49ers’ Jimmy and George Are the New Joe and Dwight

Gilbert Brink
Aug 17, 2020 at 8:11 AM


The game of football is about chemistry. Without chemistry, a roster full of talented players becomes a collection of individual parts working independently towards uncommon goals. Quite frankly, it's a recipe for failure.

Today, the 49ers are one of the most revered franchises in American sports. This wasn't always the case. Prior to the arrival of a young QB from Notre Dame in 1979, the 49ers couldn't lay claim to any national glory. Established in 1946, the San Francisco 49ers were an also-ran for the majority of their existence. From 1946-1980 the 49ers only appeared in the NFL playoffs 4 times. It's hard to imagine this franchise being that irrelevant. Many current fans painfully recall the dark years of the early aughts, remembering that horrendous 9-year drought between playoff appearances (2002-2011). It's clear many of us have no idea how bad it could really be to be a 49ers fan.

1979 changed everything. That is the year the 49ers drafted both QB Joe Monatna and WR Dwight Clark. Neither player was touted as the savior of a franchise coming out of college. Montana was drafted in the 3rd round and Clark in the 10th. Both players emerged from modest beginnings, and both players would lead to the ascendancy of the 49ers dynasty.

The most iconic play of both of their careers was the beginning of that dynasty, and it was built off of chemistry. In Matt Maiocco's "Letter's to 87" (currently on sale at Amazon for $7.91, a must for any 49ers fan) Montana spoke fondly of their relationship: "We built chemistry on the field...As a quarterback, you need people you can trust to be on the same page. If he and I weren't on the same page 100 percent of the time, we were 99.9 percent of the time." As Clark soared through the air and snatched the ball in Candlestick Park on January 10th, 1982, that chemistry ingrained itself into NFL history and the dynasty began.

Last week the 49ers extended TE George Kittle with a 5-year contract, and QB Jimmy Garoppolo is on the books for the next 3 seasons as well. One of the first sights 49ers fans had of Garoppolo this summer was him strolling into training camp rocking a shirt with George Kittle's picture on it and chiding Kittle about being voted 7th in the top 100 NFL players list. Consider this one a receipt for the time Kittle wore a shirt featuring a shirtless Garoppolo after clinching a Super Bowl berth. Not to be outdone in the shirt war, Kittle donned a Garopplo/Kittle 2020 shirt following practice this weekend. These two just can't get enough of each other.

This is a pair any of us would gladly vote for. Like Joe, Jimmy has shown the ability to lead his team to a win in dramatic fashion. In 2019, he led the NFL in 4th quarter comebacks, snatching victory from the jaws of defeat on 4 separate occasions. Garoppolo's composure is one of his greatest attributes. Even through a Super Bowl loss his confidence seems not to have been shaken. At one point during 2019 Garoppolo was posting an incredible 120.0 passer rating on the drive following an interception:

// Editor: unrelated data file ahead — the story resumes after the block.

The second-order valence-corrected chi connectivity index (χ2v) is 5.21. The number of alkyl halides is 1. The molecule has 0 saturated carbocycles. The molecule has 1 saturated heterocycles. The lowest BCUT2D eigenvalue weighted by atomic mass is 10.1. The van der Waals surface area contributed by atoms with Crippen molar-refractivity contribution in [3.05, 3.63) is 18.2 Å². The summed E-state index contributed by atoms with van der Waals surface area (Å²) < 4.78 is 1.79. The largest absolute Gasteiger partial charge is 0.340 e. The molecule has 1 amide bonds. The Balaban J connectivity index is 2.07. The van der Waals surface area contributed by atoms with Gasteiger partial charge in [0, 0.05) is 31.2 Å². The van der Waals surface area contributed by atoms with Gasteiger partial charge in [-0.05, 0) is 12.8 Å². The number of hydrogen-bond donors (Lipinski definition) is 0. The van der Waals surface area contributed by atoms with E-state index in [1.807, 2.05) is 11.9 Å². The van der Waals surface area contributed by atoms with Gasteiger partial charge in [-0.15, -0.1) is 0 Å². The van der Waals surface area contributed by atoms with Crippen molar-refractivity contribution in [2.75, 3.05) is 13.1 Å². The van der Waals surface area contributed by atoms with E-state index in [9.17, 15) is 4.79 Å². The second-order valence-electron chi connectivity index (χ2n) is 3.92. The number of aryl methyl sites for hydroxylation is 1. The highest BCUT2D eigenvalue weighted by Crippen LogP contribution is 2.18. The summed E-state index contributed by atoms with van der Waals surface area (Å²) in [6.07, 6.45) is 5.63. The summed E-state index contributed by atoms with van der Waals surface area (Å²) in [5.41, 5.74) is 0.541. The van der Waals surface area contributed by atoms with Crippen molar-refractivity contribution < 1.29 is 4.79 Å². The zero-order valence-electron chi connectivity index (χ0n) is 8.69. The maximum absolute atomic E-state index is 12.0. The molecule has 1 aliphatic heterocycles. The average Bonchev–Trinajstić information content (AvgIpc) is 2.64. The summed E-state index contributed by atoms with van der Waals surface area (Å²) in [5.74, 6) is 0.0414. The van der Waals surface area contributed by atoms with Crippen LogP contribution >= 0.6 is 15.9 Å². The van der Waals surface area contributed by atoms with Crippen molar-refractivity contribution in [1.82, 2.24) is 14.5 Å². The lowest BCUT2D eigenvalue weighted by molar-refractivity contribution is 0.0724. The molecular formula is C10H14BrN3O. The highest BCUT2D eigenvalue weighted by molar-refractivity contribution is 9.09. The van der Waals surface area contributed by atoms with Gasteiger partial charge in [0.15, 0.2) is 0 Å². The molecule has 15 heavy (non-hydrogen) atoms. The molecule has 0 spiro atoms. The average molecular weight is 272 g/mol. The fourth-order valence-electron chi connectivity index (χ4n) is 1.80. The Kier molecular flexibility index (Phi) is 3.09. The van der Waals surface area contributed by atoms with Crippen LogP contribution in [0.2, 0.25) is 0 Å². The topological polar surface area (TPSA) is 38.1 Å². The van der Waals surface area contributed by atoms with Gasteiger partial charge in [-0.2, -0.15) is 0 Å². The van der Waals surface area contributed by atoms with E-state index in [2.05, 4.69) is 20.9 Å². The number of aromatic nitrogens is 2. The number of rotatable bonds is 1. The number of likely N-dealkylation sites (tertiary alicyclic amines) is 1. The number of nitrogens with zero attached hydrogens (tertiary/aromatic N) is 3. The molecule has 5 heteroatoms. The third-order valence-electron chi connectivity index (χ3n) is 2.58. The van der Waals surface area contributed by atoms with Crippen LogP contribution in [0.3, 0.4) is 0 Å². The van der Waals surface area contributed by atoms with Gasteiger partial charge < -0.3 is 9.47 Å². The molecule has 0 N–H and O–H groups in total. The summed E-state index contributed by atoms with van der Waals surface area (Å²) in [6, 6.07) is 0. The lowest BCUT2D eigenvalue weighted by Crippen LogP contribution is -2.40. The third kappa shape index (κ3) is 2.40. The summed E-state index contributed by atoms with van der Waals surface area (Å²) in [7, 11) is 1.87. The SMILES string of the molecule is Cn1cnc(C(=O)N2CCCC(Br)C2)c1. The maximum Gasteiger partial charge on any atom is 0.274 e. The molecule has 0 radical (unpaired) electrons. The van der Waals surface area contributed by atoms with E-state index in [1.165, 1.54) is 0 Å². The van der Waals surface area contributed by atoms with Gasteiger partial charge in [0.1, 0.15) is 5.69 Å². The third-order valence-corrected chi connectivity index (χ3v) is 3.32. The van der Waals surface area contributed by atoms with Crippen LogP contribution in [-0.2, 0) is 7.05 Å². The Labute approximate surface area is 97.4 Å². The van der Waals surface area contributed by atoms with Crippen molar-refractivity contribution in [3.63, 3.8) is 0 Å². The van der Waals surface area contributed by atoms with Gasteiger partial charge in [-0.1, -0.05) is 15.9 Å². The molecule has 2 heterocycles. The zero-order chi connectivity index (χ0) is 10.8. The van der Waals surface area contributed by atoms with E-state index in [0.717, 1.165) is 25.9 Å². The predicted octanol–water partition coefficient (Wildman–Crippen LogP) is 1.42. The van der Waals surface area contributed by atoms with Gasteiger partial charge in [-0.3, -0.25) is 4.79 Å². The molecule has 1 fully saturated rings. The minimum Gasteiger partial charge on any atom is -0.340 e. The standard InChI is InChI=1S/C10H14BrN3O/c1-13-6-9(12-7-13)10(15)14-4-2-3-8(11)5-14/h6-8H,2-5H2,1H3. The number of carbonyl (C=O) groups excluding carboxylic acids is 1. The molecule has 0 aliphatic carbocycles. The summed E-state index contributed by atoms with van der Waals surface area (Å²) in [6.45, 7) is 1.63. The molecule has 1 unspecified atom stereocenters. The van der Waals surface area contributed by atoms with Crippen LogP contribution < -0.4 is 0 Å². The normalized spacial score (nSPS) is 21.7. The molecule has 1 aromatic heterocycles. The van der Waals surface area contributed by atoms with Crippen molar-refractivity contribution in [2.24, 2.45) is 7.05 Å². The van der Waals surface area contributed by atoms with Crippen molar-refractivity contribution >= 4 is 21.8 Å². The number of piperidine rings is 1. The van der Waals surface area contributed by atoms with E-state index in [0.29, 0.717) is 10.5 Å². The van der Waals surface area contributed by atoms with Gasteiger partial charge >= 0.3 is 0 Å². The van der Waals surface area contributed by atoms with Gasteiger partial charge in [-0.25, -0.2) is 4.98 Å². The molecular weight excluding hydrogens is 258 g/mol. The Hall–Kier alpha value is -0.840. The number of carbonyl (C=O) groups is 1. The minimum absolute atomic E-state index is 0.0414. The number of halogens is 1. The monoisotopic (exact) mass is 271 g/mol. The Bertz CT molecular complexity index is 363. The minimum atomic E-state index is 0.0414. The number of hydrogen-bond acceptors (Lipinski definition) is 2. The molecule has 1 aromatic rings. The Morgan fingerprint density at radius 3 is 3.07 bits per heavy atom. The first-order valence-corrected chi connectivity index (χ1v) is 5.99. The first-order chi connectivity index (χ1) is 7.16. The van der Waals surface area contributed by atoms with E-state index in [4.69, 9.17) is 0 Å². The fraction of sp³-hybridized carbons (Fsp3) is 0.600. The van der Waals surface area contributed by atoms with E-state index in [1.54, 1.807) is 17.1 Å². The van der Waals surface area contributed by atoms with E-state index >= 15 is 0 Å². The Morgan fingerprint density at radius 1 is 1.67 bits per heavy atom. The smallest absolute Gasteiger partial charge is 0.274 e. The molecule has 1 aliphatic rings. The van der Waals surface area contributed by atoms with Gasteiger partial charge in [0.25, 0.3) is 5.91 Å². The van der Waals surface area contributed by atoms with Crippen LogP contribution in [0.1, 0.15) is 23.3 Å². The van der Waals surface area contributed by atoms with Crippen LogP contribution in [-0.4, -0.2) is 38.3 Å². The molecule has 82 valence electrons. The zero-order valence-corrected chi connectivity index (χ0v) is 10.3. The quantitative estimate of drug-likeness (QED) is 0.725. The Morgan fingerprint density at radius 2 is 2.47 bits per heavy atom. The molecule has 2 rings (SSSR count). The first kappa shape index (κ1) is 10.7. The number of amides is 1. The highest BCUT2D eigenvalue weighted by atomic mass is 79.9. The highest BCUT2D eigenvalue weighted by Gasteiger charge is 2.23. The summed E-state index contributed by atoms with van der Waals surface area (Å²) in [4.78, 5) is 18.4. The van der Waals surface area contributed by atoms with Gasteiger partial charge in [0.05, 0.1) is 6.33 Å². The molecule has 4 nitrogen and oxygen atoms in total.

That unflappable nature is what inspires confidence from his teammates, coaches and the 49ers fanbase. Now we're all just waiting for him to detect John Candy in the endzone in Super Bowl 55 (well, maybe Gabriel Iglesias?).

Like Dwight, TE George Kittle would be the life of the party. While Jimmy is low key and composed, George is a cartoon character/super hero come to life. Character is the best word to describe George Kittle. Character as in, Kittle is a character, and character as in, Kittle displays character at all times. Whenever a teammate drops his head, Kittle is there to lift it up. As the time ran off the clock in Super Bowl 54, a dejected Kittle stood on the sideline and focused on the future when he said "I will be back here, and I will be back with a f---ing vengeance". Dwight Clark possessed the same spirit. In "Letter's to 87," Montana said, "What everyone loved about Dwight was his personality. Even if he had not caught that pass, his personality would not have changed. He was the same jovial guy before The Catch as he was after." The 49ers found Kittle the same way they found Clark. In 1979 head coach Bill Walsh was working out Clemson QB Steve Fuller and liked what he saw from Clark while catching his passes. In 2017, head coach Kyle Shanahan was working out Iowa QB C.J. Beathard and saw something in his tight end, George Kittle. What a find.

The 49ers have at least 3 more seasons of the Jimmy & George show. Whether it be chugging beers at WWE Smackdown or continuing their never-ending T-shirt war, their bond off the field will continue to strengthen their chemistry on it. That chemistry is infectious, and the entire 49ers offense will benefit from it for years to come.
The views within this article are those of the writer and, while just as important, are not necessarily those of the site as a whole.


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